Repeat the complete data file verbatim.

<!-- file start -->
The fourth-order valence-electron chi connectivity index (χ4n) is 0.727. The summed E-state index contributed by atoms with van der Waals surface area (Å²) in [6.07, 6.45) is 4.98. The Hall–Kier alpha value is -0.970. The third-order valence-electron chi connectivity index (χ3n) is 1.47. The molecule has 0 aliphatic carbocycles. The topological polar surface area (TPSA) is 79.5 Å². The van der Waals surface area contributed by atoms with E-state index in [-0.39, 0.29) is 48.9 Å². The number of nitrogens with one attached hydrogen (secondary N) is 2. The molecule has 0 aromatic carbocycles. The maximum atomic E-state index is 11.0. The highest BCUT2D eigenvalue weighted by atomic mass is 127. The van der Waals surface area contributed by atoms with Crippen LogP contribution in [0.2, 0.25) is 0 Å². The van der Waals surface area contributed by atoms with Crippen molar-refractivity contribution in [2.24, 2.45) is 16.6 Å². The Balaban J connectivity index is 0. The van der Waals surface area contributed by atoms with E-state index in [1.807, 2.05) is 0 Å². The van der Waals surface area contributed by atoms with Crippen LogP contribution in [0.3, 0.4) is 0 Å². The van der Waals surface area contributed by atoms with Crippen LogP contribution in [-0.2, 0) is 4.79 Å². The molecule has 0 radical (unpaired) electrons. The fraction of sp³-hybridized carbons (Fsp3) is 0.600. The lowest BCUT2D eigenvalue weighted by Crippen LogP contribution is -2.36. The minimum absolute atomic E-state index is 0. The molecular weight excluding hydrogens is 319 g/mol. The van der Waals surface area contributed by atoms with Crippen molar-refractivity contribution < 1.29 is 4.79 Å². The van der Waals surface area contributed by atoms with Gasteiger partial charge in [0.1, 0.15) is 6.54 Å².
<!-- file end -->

The fourth-order valence-electron chi connectivity index (χ4n) is 0.727. The summed E-state index contributed by atoms with van der Waals surface area (Å²) in [6.07, 6.45) is 4.98. The Hall–Kier alpha value is -0.970. The third-order valence-electron chi connectivity index (χ3n) is 1.47. The molecule has 0 aliphatic carbocycles. The topological polar surface area (TPSA) is 79.5 Å². The van der Waals surface area contributed by atoms with E-state index in [-0.39, 0.29) is 48.9 Å². The number of nitrogens with one attached hydrogen (secondary N) is 2. The molecule has 0 aromatic carbocycles. The maximum atomic E-state index is 11.0. The highest BCUT2D eigenvalue weighted by atomic mass is 127. The van der Waals surface area contributed by atoms with Crippen LogP contribution in [0.2, 0.25) is 0 Å². The van der Waals surface area contributed by atoms with Crippen molar-refractivity contribution in [2.24, 2.45) is 16.6 Å². The Balaban J connectivity index is 0. The van der Waals surface area contributed by atoms with E-state index in [1.807, 2.05) is 0 Å². The van der Waals surface area contributed by atoms with Crippen LogP contribution in [0.3, 0.4) is 0 Å². The van der Waals surface area contributed by atoms with Crippen LogP contribution in [-0.2, 0) is 4.79 Å². The molecule has 0 radical (unpaired) electrons. The fraction of sp³-hybridized carbons (Fsp3) is 0.600. The lowest BCUT2D eigenvalue weighted by Crippen LogP contribution is -2.36. The minimum absolute atomic E-state index is 0. The molecular weight excluding hydrogens is 319 g/mol. The van der Waals surface area contributed by atoms with Crippen molar-refractivity contribution < 1.29 is 4.79 Å². The van der Waals surface area contributed by atoms with Gasteiger partial charge in [0.1, 0.15) is 6.54 Å².